The hardware random number generator based on the 74121 monostable multivibrators for applications in cryptographically secure distributed measurement and control systems with asymmetric resources was presented. This device was implemented on the basis of the physical electronic vibration generator in which the circuit is composed of two "loop" 74121 monostable multivibrators, D flip-flop and external clock signal source. The clock signal, witch control D flip-flop was generated by a computer on one of the parallel port pins. There was presented programmed the author's acquisition process of random data from the measuring system to a computer. The presented system was designed, builded and thoroughly tested in the term of cryptographic security in our laboratory, what there is the most important part of this publication. Real cryptographic security was tested based on the author's software and the software environment called RDieHarder. The obtained results was here presented and analyzed in detail with particular reference to the specificity of distributed measurement and control systems with asymmetric resources.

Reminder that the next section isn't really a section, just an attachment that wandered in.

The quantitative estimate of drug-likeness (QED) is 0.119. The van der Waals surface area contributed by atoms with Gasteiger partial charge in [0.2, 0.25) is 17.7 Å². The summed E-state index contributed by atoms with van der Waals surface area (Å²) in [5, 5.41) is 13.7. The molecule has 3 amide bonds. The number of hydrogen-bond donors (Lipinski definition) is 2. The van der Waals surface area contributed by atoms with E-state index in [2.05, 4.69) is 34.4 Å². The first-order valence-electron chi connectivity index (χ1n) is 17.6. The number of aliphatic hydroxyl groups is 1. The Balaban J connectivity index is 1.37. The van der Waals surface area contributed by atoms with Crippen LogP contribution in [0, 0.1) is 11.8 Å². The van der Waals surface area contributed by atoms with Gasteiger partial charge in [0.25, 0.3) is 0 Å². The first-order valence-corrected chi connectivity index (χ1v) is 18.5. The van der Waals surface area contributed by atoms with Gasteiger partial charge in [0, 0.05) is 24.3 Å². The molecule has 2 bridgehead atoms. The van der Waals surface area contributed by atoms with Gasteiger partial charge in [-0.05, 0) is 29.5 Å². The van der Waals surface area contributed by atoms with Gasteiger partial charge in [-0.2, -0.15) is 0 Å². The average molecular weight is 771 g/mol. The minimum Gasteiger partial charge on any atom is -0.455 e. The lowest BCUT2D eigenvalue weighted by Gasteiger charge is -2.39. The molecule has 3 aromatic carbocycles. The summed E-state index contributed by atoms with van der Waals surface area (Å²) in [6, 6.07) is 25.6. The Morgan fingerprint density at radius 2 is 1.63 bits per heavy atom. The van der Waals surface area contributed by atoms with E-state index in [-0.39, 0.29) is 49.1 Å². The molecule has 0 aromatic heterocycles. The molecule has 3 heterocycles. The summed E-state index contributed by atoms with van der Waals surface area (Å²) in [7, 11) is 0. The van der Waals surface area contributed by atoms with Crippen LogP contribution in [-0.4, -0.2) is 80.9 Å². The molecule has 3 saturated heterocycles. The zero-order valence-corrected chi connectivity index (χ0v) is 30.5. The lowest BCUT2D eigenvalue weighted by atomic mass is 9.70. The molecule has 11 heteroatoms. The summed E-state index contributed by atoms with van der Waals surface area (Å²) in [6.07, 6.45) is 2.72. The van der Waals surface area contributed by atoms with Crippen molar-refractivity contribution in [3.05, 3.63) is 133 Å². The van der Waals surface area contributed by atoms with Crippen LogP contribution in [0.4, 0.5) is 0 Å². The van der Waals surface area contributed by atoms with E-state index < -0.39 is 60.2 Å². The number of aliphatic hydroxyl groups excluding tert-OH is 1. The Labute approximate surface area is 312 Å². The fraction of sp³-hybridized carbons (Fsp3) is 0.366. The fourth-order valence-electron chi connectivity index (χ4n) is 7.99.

10. Few Effects of Far Transfer of Working Memory Training in ADHD: A Randomized Controlled Trial

    PubMed Central

    Egeland, Jens; Aarlien, Anne Kristine; Saunes, Brit-Kari

    2013-01-01